The court summarized other cases involving civil authority orders:
Dickie Brennan & Co., Inc. v. Lexington Insurance Co., 636 F.3d 683 (5th Cir. 2011)(noting the “general rule” that “[c]ivil authority coverage is intended to apply to situations where access to an insured’s property is prevented or prohibited by an order of civil authority issued as a direct result of physical damage to other premises in the proximity of the insured’s property”).
Jones, Walker, Waechter, Poitevent, Carrere & Denegre, LLP v. Chubb Corp., No. 09-6057, 2010 U.S. Dist. LEXIS 109055, 2010 WL 4026375 (E.D. La. Oct. 12, 2010)(provision allowed recovery of business income loss incurred “due to the actual impairment of [ ] operations, directly caused by the prohibition of access to [the] premises by a civil authority” and further provided that “prohibition of access by a civil authority must be the direct result of direct physical loss or damage to property away from such premises[.];court found that the provision “does not insure against impairment of operations that occurs simply because a civil authority prohibits access.”)
United Air Lines, Inc. v. Insurance Co. of Pa., 439 F.3d 128 (2d Cir. 2006)(denial of coverage to airline when civil authority order halted flights due to 9/11 terrorist attacks; concluding airport was not shut down “as a direct result of damage to” the Pentagon);
Allen Park Theatre Co., Inc. v. Michigan Millers Mutual Insurance Co., 48 Mich. App. 199, 210 N.W.2d 402 (Mich. Ct. App. 1973)(following the death of Dr. Martin Luther King, Jr., and several riots around Detroit, the Governor of Michigan issued an executive order, closing all “places of amusement” until further notice; theatre owner sought coverage under the civil authority order provision that allowed coverage of actual loss incurred, “[w]hen as a direct result of the peril(s) insured against, access to the premises described is prohibited by order of civil authority”, the court affirmed the trial court’s award to plaintiff).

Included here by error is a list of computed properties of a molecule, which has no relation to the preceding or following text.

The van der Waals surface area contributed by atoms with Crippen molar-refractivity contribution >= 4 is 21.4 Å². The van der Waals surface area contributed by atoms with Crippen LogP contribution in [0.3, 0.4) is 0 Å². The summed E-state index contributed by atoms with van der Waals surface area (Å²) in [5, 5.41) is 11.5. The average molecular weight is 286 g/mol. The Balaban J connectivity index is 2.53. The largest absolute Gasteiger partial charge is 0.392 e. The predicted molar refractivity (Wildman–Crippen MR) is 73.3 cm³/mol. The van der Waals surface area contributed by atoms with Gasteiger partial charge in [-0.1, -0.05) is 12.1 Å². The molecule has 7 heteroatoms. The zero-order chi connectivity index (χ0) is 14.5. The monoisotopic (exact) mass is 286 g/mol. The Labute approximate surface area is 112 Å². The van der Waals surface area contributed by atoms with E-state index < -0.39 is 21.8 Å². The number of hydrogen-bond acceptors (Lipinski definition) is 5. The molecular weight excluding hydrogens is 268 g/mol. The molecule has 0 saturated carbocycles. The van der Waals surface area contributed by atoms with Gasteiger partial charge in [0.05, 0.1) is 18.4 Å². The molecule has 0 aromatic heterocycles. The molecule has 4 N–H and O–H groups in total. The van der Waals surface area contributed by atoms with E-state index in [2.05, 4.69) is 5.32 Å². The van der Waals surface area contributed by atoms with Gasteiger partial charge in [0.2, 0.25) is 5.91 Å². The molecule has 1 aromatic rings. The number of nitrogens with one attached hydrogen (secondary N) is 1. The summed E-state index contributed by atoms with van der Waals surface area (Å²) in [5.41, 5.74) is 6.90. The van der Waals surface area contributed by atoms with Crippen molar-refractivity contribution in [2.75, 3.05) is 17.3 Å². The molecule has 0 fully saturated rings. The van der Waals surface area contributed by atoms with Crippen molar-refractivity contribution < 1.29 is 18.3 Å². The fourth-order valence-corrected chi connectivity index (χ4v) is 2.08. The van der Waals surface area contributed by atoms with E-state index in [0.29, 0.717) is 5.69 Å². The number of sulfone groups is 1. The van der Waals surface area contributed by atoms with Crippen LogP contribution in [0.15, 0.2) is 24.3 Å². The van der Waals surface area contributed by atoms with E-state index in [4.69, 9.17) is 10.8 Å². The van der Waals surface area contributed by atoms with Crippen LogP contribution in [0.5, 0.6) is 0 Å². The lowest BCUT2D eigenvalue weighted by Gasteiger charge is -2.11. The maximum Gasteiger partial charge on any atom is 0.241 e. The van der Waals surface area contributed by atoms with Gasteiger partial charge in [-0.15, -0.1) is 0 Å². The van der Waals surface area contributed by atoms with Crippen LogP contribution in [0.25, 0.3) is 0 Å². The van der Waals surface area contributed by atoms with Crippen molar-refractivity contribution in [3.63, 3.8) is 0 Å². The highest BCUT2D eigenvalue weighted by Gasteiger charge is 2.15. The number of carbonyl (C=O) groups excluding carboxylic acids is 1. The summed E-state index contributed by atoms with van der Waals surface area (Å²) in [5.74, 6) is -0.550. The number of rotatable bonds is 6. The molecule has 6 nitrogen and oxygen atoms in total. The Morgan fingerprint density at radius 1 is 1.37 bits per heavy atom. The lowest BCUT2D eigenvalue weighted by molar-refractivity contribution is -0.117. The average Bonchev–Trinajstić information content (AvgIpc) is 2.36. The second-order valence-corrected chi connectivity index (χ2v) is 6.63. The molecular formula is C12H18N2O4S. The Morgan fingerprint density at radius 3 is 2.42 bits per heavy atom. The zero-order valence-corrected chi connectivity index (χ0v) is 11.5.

Conclusion. The question about coverage for a COVID-19 business interruption claim will primarily be based upon the language of the policy. If the policy is not clear, there is legal precedent and moral authority that appears to dictate that an insurer should be required to pay a claim.
If you would like to discuss issues regarding business interruption insurance coverage on your business, please contact Bert Andia at 336.273.1600 or firstname.lastname@example.org
On March 27, 2020, the President signed into law the Coronavirus Aid, Relief, and Economic Security Act (CARES Act). Section 4024 of the CARES Act contains several provisions that are of particular important to Landlords.
Section 4024 places a national Moratorium of 120 days on (1) charging of fees, and (2) initiating evictions for non-payment of rent on any rental property that is subject to a Federally Backed Mortgage (or Multifamily Mortgage) Loan.
Which properties fall within the Moratorium? The CARES Act places the moratorium on “covered dwellings” that are located on “covered properties.”
A “Covered Dwelling” is defined as a dwelling occupied by a tenant (either with a written lease, or without a lease) that is on a “Covered Property.” A “dwelling” includes any building, structure, or portion thereof designed or intended for occupancy as a residence by one or more families.